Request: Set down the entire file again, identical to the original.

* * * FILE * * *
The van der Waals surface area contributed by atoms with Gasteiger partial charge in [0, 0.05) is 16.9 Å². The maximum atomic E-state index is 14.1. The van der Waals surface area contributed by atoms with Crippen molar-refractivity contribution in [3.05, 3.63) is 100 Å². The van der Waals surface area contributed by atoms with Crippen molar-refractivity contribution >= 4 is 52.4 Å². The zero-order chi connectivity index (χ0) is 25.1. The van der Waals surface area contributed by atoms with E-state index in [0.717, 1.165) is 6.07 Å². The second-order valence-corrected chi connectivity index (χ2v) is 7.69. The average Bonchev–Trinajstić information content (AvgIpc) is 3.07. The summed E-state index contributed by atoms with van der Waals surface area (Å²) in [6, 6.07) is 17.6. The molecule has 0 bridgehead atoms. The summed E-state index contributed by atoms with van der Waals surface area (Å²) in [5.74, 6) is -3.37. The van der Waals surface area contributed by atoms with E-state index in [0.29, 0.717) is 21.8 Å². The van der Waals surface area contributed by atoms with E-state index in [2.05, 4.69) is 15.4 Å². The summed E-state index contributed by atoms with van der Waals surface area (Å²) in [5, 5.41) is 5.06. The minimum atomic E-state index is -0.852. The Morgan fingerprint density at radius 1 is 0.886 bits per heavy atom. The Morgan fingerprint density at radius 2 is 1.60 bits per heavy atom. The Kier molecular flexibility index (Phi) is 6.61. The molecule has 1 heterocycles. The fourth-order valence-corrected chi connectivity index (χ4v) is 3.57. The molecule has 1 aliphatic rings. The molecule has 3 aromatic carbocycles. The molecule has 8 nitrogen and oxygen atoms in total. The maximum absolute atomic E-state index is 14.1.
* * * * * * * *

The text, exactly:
The van der Waals surface area contributed by atoms with Gasteiger partial charge in [0, 0.05) is 16.9 Å². The maximum atomic E-state index is 14.1. The van der Waals surface area contributed by atoms with Crippen molar-refractivity contribution in [3.05, 3.63) is 100 Å². The van der Waals surface area contributed by atoms with Crippen molar-refractivity contribution >= 4 is 52.4 Å². The zero-order chi connectivity index (χ0) is 25.1. The van der Waals surface area contributed by atoms with E-state index in [0.717, 1.165) is 6.07 Å². The second-order valence-corrected chi connectivity index (χ2v) is 7.69. The average Bonchev–Trinajstić information content (AvgIpc) is 3.07. The summed E-state index contributed by atoms with van der Waals surface area (Å²) in [6, 6.07) is 17.6. The molecule has 0 bridgehead atoms. The summed E-state index contributed by atoms with van der Waals surface area (Å²) in [5.74, 6) is -3.37. The van der Waals surface area contributed by atoms with E-state index in [0.29, 0.717) is 21.8 Å². The van der Waals surface area contributed by atoms with E-state index in [2.05, 4.69) is 15.4 Å². The summed E-state index contributed by atoms with van der Waals surface area (Å²) in [5, 5.41) is 5.06. The minimum atomic E-state index is -0.852. The Morgan fingerprint density at radius 1 is 0.886 bits per heavy atom. The Morgan fingerprint density at radius 2 is 1.60 bits per heavy atom. The Kier molecular flexibility index (Phi) is 6.61. The molecule has 1 heterocycles. The fourth-order valence-corrected chi connectivity index (χ4v) is 3.57. The molecule has 1 aliphatic rings. The molecule has 3 aromatic carbocycles. The molecule has 8 nitrogen and oxygen atoms in total. The maximum absolute atomic E-state index is 14.1.